Some students may choose to defer a year, but many from poorer backgrounds cannot afford to wait a year, and so it will either be the university they get into in these few weeks, or nothing. Children of Pakistani and Bangladeshi ethnicity are most likely to be living in low income households in the UK.

The government's exam results fiasco will be a huge step back for social mobility within BAME communities 

The same statistics show that black children are also more likely to be living in low income households compared to their white counterparts. Many of them will now have to choose between whatever university they can get, in this chaotic atmosphere, or be thrown into a struggling job market where over one million more people are expected to lose their job this year due to the pandemic. Some of them will have been counting on a student loan, and many will have families who cannot afford to keep them at home for another 12 months.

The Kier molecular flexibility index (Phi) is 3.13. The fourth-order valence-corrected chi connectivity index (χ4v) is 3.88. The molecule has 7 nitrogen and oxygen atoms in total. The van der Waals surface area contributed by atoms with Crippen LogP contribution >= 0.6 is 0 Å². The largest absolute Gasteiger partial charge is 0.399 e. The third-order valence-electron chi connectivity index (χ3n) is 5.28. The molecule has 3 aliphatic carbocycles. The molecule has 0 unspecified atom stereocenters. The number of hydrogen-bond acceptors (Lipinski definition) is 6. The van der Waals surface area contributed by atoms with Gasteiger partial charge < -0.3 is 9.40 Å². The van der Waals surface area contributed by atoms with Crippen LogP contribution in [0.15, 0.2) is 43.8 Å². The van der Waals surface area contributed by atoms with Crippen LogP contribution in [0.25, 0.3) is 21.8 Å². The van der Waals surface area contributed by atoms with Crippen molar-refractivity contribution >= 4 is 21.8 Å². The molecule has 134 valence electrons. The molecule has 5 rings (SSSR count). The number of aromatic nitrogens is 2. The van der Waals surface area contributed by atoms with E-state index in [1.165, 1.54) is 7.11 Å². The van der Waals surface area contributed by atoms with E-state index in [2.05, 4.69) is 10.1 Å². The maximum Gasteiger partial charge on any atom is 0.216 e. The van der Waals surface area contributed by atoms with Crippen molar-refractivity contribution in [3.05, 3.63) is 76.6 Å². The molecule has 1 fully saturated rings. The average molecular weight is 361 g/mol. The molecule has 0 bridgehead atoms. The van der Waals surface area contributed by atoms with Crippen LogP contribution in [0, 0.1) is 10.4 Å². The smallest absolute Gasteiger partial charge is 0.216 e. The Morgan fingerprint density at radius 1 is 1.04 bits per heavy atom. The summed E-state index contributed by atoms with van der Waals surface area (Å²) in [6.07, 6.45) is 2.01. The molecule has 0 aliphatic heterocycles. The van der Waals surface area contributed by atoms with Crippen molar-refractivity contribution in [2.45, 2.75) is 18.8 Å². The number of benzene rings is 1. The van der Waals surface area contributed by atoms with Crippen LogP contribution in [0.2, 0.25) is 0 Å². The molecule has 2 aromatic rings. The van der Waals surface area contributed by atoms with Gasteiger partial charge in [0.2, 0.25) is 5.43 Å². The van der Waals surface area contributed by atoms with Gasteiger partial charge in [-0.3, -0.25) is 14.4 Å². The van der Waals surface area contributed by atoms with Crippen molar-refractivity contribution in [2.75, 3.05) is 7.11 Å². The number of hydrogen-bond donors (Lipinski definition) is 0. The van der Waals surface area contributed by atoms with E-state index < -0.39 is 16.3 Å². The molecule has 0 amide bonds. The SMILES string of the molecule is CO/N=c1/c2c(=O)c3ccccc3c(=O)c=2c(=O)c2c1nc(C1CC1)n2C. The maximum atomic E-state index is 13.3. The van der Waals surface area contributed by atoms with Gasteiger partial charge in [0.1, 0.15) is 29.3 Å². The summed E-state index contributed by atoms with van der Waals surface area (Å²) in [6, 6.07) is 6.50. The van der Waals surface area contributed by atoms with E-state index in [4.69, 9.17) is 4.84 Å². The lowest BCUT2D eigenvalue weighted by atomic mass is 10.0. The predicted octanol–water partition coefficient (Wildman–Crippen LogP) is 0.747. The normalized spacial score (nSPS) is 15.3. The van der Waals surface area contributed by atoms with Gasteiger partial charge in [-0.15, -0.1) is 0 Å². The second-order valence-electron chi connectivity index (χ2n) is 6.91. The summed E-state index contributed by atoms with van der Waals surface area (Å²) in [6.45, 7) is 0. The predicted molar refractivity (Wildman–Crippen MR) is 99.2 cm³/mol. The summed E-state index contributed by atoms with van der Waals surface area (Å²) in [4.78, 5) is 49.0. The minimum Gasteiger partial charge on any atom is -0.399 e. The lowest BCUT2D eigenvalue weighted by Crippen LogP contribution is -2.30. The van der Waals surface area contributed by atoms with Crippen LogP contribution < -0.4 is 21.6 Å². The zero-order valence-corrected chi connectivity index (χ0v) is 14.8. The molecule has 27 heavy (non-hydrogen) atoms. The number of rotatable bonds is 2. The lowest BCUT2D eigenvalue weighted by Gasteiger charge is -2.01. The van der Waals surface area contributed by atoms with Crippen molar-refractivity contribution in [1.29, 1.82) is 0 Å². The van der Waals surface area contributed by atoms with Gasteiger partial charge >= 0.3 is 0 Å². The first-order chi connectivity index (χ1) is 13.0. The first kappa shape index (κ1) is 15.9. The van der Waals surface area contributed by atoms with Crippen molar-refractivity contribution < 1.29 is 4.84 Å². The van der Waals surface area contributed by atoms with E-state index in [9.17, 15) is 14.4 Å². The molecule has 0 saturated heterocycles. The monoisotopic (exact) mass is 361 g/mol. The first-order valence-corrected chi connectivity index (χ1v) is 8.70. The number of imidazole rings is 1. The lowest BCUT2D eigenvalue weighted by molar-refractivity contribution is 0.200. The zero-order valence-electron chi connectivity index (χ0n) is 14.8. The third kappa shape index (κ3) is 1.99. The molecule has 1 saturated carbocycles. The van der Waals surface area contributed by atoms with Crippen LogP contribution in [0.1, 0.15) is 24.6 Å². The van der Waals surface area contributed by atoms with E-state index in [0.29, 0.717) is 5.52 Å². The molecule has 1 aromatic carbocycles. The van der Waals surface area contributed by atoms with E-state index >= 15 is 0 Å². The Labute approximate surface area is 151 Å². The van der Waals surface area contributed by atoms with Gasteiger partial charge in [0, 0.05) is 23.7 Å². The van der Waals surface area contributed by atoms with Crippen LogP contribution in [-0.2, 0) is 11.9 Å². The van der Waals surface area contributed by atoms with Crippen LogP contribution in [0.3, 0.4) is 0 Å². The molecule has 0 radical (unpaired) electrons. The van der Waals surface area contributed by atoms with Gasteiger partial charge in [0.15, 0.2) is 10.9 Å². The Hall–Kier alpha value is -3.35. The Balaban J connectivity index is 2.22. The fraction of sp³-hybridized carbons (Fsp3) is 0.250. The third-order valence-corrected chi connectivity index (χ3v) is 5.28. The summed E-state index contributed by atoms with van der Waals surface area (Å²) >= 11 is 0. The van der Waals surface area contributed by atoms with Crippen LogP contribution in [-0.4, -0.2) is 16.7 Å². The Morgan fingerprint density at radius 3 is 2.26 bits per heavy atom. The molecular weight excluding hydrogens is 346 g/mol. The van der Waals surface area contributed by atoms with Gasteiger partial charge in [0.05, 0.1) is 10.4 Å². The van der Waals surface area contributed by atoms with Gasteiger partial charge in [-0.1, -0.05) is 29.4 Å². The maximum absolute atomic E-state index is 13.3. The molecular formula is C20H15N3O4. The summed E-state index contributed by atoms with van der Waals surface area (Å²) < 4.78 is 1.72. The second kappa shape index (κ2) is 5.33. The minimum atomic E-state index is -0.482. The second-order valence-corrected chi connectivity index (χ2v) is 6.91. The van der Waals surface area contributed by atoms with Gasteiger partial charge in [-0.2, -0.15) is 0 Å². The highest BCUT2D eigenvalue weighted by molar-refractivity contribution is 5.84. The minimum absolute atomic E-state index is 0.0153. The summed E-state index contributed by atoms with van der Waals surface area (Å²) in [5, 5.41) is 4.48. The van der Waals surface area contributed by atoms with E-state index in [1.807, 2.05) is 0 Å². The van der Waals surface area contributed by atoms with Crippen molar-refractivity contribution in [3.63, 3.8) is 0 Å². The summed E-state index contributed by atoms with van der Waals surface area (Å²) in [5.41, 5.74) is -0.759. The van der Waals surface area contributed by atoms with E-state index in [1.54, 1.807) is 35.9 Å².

The government's exam results fiasco will be a huge step back for social mobility within BAME communities in Britain, despite the government's U-turn. The first university places went to the students who did well by the algorithm - mostly private school students. Now many of the students who have now been awarded their teacher predicted grades have lost out on their first choice. They will either defer or take what they can get. 

Some critics like the leader of the Labour Party, Keir Starmer, have put this chaos down to incompetence from the government, however it's worth noting the system was rigged even before this scandal hit.

We do, after all, have a prime minister who has a 
history of anti-black, Islamophobic and racist speech. In the past, Mr Johnson has spoken clearly about the need for envy and greed, to boost the economy. Speaking to a room of his peers during the Margaret Thatcher lecture of 2013, he made his thinking crystal clear: "Inequality," he said, "is essential."

Aniqah is a freelance journalist based in Manchester. Her work has appeared in The Independent, gal-dem and Exeunt Magazine. She also writes fiction and poetry and has been published in several anthologies.

Follow her on Twitter: @aniqahc 

Have questions or comments? Email us at: editorial-english@alaraby.co.uk

Opinions expressed in this article remain those of the author and do not necessarily represent those of The New Arab, its editorial board or staff.